Converting Clipart for Cutting Tracing By Color in Inkscape
Once you find the image you want to work with, save the picture to your computer in a specified folder, then open Inkscape. Choose File/Open (Ctrl+O) and select your file and press enter
This will import the picture into the software. Click on the image so that it is selected. .
You will have to hit the red X to make this box go away.
In most cases, your traced image will be stacked on top of your old image. You can click on the image and drag it to the side.
The traced image is cleaner in lines. Click on the original image and press delete.
I have moved my traced item back to the small square (you can work with it anywhere, I just like it in the square!). Click on the image to select it and then choose Path/Break Apart (Shift+Ctrl+K).
Once the image is broken apart, you will have layers of colors stacked on top of each other. Click on a layer and drag it apart. Separate them out so that you can see all the layers. Note: You can do Shift and the – key to zoom out and Shift and the + key to zoom in.
As you can see there are eight layers (one is blank/white). I choose the images I want to work with and then delete the rest at this point. I like two of the images on the bottom row, the one to the far left and the second one from the right. I will click on the other images and press delete to remove them.
As you can see in the above photo, there is some shadowing/image bits toward the bottom. You can click on each individual piece and press delete or move your other objects and then with your mouse, click and drag around the area to highlight all the little pieces (this is typically faster and more clean). Once they are selected, then press delete.
You should now have two images. Zoom in to view them closer (Shift and +).
You can see from the capture below that the image on the right has some jagged edges on the two lower petals. I want a shadow look, so I am going to go in and clean this image up.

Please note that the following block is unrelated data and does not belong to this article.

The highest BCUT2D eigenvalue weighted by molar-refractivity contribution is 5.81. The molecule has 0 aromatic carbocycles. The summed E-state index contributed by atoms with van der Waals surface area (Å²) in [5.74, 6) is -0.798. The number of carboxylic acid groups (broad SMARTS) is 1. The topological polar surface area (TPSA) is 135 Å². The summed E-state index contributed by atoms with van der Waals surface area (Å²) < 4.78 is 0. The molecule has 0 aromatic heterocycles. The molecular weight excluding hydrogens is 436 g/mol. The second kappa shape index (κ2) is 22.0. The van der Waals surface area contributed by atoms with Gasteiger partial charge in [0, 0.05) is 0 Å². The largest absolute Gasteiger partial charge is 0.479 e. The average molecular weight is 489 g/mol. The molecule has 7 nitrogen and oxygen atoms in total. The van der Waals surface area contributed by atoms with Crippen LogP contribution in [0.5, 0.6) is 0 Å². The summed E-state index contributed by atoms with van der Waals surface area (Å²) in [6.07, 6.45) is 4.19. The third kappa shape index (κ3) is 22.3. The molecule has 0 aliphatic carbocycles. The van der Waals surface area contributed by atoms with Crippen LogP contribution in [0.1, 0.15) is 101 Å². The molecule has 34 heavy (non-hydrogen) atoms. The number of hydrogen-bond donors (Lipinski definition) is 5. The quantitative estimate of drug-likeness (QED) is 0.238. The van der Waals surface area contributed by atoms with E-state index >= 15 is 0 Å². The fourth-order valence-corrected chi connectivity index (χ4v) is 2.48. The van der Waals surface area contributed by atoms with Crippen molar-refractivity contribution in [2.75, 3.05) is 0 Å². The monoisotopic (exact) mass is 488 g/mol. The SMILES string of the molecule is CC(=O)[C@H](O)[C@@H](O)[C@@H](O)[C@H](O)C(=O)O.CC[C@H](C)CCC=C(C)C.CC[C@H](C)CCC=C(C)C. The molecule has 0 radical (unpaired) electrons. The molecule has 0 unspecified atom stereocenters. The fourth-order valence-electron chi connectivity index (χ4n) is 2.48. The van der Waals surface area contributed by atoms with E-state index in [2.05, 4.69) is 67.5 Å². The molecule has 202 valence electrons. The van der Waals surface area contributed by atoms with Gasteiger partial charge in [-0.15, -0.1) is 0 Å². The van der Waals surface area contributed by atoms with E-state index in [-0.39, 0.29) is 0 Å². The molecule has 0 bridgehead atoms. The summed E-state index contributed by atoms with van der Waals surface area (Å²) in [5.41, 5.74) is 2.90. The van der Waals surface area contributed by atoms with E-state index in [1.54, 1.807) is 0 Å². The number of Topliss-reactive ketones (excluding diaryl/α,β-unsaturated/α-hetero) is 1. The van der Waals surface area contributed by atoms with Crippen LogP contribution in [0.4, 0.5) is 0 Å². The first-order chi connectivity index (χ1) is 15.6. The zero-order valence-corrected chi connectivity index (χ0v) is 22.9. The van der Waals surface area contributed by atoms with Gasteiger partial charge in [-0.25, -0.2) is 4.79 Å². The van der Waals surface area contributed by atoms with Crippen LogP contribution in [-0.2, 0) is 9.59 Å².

To do that, click on the image and press the F2 button (this allows you to edit the paths by nodes). This will take some playing around – don’t worry you can always undo your moves by doing CTRL+Z).
With your mouse go into the image area and select the box closest to where you want to clean/correct. The box will turn red when you are working with it. You can drag the boxes, press delete to remove sections, skew them, etc.. I am going to take the node below (in the circle) and move it to cover the box to the left of it.
To check your work, click outside the area (or on the other image). If you are happy with the change move on to the next one…if you need to undo it to try again, just do the CTRL+Z and start over.
Click to the side of the image to view your changes as you did above.
This is what my images ended up looking like:
Next step is to save them. Choose File/Save As… and save the file. Note, mine comes up with the .jpg still on it so I manually remove it before saving.
Once you have the .svg file saved, you can open SCAL and import it in.
Once you have SCAL open, you can choose File/Import SVG (Ctrl+Shift+I).
The images come in really big sometimes and other times small. I haven’t figured out why/how to change it, but to work with it, simply check the Keep Proportions box in the Properties window and then you can use the Width/Height buttons to make it larger or smaller.
I changed mine to W: 8.03 and H: set itself to 3.69
Choose Cutter/Cut Design and your done!